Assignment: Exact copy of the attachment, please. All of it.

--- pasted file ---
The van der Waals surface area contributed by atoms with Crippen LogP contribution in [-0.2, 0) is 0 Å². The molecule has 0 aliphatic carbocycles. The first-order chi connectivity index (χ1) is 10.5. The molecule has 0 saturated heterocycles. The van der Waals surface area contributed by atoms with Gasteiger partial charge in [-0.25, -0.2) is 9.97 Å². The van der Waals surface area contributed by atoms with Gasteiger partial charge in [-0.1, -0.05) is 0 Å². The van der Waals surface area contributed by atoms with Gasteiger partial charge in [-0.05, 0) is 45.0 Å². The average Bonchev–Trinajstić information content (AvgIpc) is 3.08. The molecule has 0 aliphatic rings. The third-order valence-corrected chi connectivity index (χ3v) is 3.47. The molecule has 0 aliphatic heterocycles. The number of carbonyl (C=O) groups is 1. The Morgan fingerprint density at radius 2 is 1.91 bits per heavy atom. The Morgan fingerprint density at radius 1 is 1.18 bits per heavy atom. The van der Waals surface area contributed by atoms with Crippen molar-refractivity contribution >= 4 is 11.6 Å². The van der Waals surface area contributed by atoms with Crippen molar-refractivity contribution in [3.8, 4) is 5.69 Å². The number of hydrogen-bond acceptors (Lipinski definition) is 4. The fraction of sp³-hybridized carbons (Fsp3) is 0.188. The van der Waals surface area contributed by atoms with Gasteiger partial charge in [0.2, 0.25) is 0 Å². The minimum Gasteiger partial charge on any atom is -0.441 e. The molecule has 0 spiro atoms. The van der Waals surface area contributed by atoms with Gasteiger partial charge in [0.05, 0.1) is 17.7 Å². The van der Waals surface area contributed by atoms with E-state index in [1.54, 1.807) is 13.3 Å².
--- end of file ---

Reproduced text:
The van der Waals surface area contributed by atoms with Crippen LogP contribution in [-0.2, 0) is 0 Å². The molecule has 0 aliphatic carbocycles. The first-order chi connectivity index (χ1) is 10.5. The molecule has 0 saturated heterocycles. The van der Waals surface area contributed by atoms with Gasteiger partial charge in [-0.25, -0.2) is 9.97 Å². The van der Waals surface area contributed by atoms with Gasteiger partial charge in [-0.1, -0.05) is 0 Å². The van der Waals surface area contributed by atoms with Gasteiger partial charge in [-0.05, 0) is 45.0 Å². The average Bonchev–Trinajstić information content (AvgIpc) is 3.08. The molecule has 0 aliphatic rings. The third-order valence-corrected chi connectivity index (χ3v) is 3.47. The molecule has 0 aliphatic heterocycles. The number of carbonyl (C=O) groups is 1. The Morgan fingerprint density at radius 2 is 1.91 bits per heavy atom. The Morgan fingerprint density at radius 1 is 1.18 bits per heavy atom. The van der Waals surface area contributed by atoms with Crippen molar-refractivity contribution >= 4 is 11.6 Å². The van der Waals surface area contributed by atoms with Crippen molar-refractivity contribution in [3.8, 4) is 5.69 Å². The number of hydrogen-bond acceptors (Lipinski definition) is 4. The fraction of sp³-hybridized carbons (Fsp3) is 0.188. The van der Waals surface area contributed by atoms with Gasteiger partial charge in [0.2, 0.25) is 0 Å². The minimum Gasteiger partial charge on any atom is -0.441 e. The molecule has 0 spiro atoms. The van der Waals surface area contributed by atoms with Gasteiger partial charge in [0.05, 0.1) is 17.7 Å². The van der Waals surface area contributed by atoms with E-state index in [1.54, 1.807) is 13.3 Å².